Antioxidants reduce the expression of inflammation associated molecules such as iNOS and nitrotyrosin, which is a marker of peroxynitrite reactivity in the CNS of EAE mice [6]. Previous studies showed that a lack of balance between antioxidant defence and ROS creates oxidative stress [7]. Antioxidant enzymes are among the most important defences against oxidative stress, which play a role in detoxification of ROS and removal of free radicals set differently in MS. SOD is an antioxidant enzyme that act as a first line of defence against ROS, which that catalyses the dismutation of superoxide anion (O2–) to H2O2. This enzyme can be converted to H2O and O2 by catalase (CAT) and glutathione peroxidase (GPx) [8]. In other words, CAT and superoxide dismutase (SOD) act as synergistic enzymes. Mononuclear phagocytes are effector cells that cause demyelination in CNS by producing reactive oxygen species and damaging the blood brain barrier. SOD, CAT, Glutathione reductase (GR), and GPX enzymes protect CNS against ROS [9]. GR is another antioxidant enzyme that is vitally important to resistance against oxidative stress. GR catalyses the reduction of glutathione disulphide (GSSG) to the sulfhydryl form of glutathione (GSH) [10-12], which is effective in preventing oxidative stress and can act as a scavenger for hydroxyl radicals, singlet oxygen, and various electrophiles. Activation of GR and SOD can be used as an indicator of oxidative stress [13]. IL-6 is one of the cytokines that mediates cellular responses during immune activation and inflammation, known as an important mediator of many inflammatory processes. It plays a major role in inflammatory reactions, neuroimmunology, and neuroinflammation [14]. Previous work shows that IL-6 is a regulator of Th17 differentiation in vitro, and anti-IL-6 can be applied for the treatment of EAE and CIA [15]. IL-6 and IL-17 are detected in chronic lesions of patients with MS [16]. Th17 cells have a direct role against self-antigens; therefore, they play a crucial role in the process of developing EAE and collagen-induced arthritis (CIA), as an experimental model of rheumatoid arthritis [17, 18].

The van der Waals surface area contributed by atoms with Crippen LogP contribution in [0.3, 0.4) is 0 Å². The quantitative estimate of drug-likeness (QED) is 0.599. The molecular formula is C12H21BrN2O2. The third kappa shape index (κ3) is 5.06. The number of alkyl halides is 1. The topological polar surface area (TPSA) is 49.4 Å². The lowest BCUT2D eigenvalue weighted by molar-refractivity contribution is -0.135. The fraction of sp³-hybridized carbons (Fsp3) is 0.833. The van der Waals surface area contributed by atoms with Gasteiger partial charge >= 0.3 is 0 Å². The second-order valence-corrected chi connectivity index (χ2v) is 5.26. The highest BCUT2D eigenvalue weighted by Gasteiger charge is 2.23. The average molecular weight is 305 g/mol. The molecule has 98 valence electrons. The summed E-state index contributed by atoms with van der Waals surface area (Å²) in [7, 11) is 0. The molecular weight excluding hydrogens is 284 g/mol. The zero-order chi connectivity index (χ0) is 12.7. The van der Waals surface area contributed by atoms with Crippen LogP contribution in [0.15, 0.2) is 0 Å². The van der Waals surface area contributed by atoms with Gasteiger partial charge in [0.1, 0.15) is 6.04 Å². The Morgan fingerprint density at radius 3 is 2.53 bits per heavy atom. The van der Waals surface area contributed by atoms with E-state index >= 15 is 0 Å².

In some experiments on humans, the reported levels of IL-6 have been increased in mononuclear cells in the blood and cerebrospinal (CSF) [19-21] and in brain tissue of patients with MS using a double-label immunohistochemistr technique [22]. Furthermore, studies in both human MS patients [20] and in mouse models of MS (EAE) suggest that IL-6 levels may correlate with disease severity [23]. Other investigations showed that IL-6-deficient mice have been shown to be highly resistant to the induction of EAE [24].